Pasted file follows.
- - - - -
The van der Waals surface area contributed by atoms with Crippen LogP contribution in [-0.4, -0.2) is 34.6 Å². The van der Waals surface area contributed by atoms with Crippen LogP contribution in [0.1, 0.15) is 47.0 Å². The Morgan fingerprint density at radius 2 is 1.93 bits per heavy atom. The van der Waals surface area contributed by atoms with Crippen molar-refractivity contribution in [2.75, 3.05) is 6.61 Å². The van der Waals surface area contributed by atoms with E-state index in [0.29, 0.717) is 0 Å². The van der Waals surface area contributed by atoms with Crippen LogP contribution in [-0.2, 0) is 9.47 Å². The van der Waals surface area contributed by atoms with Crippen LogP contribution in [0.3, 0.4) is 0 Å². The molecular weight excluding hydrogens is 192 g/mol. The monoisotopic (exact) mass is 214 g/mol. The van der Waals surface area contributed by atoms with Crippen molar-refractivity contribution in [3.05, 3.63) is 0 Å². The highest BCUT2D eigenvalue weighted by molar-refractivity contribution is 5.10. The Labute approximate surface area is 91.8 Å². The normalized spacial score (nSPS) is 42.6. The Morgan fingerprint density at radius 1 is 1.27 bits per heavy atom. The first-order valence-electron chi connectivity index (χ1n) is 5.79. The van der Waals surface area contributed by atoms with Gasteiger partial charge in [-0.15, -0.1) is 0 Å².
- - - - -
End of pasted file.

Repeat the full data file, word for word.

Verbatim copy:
The van der Waals surface area contributed by atoms with Crippen LogP contribution in [-0.4, -0.2) is 34.6 Å². The van der Waals surface area contributed by atoms with Crippen LogP contribution in [0.1, 0.15) is 47.0 Å². The Morgan fingerprint density at radius 2 is 1.93 bits per heavy atom. The van der Waals surface area contributed by atoms with Crippen molar-refractivity contribution in [2.75, 3.05) is 6.61 Å². The van der Waals surface area contributed by atoms with E-state index in [0.29, 0.717) is 0 Å². The van der Waals surface area contributed by atoms with Crippen LogP contribution in [-0.2, 0) is 9.47 Å². The van der Waals surface area contributed by atoms with Crippen LogP contribution in [0.3, 0.4) is 0 Å². The molecular weight excluding hydrogens is 192 g/mol. The monoisotopic (exact) mass is 214 g/mol. The van der Waals surface area contributed by atoms with Crippen molar-refractivity contribution in [3.05, 3.63) is 0 Å². The highest BCUT2D eigenvalue weighted by molar-refractivity contribution is 5.10. The Labute approximate surface area is 91.8 Å². The normalized spacial score (nSPS) is 42.6. The Morgan fingerprint density at radius 1 is 1.27 bits per heavy atom. The first-order valence-electron chi connectivity index (χ1n) is 5.79. The van der Waals surface area contributed by atoms with Gasteiger partial charge in [-0.15, -0.1) is 0 Å².